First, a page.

The ECM-Process - a Short Profile
In the course of the ECM-process, metal is removed by way of electrolytic dissolution until the workpiece has acquired its specified form.
The workpiece to be machined is connected to a positive pole (anode), while the tool electrode is connected to the negative pole of an external direct-current voltage source. The tool electrode possesses the form of the required workpiece contour.
An aqueous electrolyte solution in the gap between anode and cathode closes the electrical circuit. The electrolyte carries the ions needed for the process, dissipating the generated heat and discharging the dissolved material. The workpiece contour is created through the guided movement of the tool. The process-related continuous flow of the electrolyte solution between the tool electrode and the workpiece ensures that the components do not come into contact with each other, so that neither the electrode nor the machining process itself are impaired by wear.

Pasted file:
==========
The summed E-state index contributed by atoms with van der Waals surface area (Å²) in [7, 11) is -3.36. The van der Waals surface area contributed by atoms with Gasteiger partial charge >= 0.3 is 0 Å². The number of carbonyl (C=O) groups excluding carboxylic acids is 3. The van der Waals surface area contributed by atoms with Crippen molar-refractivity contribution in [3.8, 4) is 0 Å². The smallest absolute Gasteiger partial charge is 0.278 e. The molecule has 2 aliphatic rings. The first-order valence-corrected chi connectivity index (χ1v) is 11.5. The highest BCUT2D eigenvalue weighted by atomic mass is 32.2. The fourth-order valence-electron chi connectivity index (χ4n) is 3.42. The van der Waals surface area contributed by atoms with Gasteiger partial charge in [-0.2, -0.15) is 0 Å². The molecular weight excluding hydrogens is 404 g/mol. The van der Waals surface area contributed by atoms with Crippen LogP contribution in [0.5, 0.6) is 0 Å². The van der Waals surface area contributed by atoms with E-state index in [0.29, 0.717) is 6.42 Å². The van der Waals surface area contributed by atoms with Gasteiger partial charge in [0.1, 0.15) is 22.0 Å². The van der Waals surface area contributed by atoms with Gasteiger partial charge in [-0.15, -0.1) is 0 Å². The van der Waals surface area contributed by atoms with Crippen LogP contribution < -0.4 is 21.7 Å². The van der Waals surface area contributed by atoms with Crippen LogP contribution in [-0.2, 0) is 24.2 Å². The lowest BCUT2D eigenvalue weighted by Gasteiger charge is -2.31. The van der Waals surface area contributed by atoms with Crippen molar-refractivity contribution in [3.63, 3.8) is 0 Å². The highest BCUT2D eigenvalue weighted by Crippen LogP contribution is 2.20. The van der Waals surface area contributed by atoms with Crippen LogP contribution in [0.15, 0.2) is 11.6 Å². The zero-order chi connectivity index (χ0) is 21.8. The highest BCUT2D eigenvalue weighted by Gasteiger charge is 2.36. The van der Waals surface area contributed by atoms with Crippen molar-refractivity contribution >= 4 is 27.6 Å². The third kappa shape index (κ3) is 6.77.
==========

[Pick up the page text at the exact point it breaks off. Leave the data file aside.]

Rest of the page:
Pulsed ECM-technology allows pulsed voltage to be used instead of continuous voltage (direct current) to close the electrical circuit – just like turning a light switch on and off, but in cycles of around 10 milliseconds. In connection with the conventional direct-current ECM- process, this feature provides significant benefits such as
- greater precision
- better surface quality
- shorter machining times
when compared with the classic PECM-process, e.g. in connection with an oscillating electrode.